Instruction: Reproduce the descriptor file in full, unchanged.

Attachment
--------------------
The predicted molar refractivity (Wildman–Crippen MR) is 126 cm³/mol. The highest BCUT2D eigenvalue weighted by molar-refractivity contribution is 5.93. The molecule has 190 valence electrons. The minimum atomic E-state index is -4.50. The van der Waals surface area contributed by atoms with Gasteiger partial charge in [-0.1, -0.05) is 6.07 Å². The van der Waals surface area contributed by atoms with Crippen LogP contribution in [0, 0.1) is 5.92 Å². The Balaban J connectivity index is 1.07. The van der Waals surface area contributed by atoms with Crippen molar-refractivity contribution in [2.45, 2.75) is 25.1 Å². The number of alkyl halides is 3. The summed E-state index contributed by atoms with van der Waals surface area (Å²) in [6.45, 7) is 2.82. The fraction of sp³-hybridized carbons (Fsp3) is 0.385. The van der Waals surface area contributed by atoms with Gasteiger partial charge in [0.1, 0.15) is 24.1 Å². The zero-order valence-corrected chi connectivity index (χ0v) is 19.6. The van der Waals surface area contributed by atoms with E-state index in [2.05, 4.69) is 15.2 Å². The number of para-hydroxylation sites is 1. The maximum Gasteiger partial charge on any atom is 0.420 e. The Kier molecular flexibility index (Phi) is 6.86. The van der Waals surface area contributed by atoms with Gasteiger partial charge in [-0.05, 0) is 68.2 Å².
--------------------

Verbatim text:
The predicted molar refractivity (Wildman–Crippen MR) is 126 cm³/mol. The highest BCUT2D eigenvalue weighted by molar-refractivity contribution is 5.93. The molecule has 190 valence electrons. The minimum atomic E-state index is -4.50. The van der Waals surface area contributed by atoms with Gasteiger partial charge in [-0.1, -0.05) is 6.07 Å². The van der Waals surface area contributed by atoms with Crippen LogP contribution in [0, 0.1) is 5.92 Å². The Balaban J connectivity index is 1.07. The van der Waals surface area contributed by atoms with Crippen molar-refractivity contribution in [2.45, 2.75) is 25.1 Å². The number of alkyl halides is 3. The summed E-state index contributed by atoms with van der Waals surface area (Å²) in [6.45, 7) is 2.82. The fraction of sp³-hybridized carbons (Fsp3) is 0.385. The van der Waals surface area contributed by atoms with Gasteiger partial charge in [0.1, 0.15) is 24.1 Å². The zero-order valence-corrected chi connectivity index (χ0v) is 19.6. The van der Waals surface area contributed by atoms with E-state index in [2.05, 4.69) is 15.2 Å². The number of para-hydroxylation sites is 1. The maximum Gasteiger partial charge on any atom is 0.420 e. The Kier molecular flexibility index (Phi) is 6.86. The van der Waals surface area contributed by atoms with Gasteiger partial charge in [-0.05, 0) is 68.2 Å².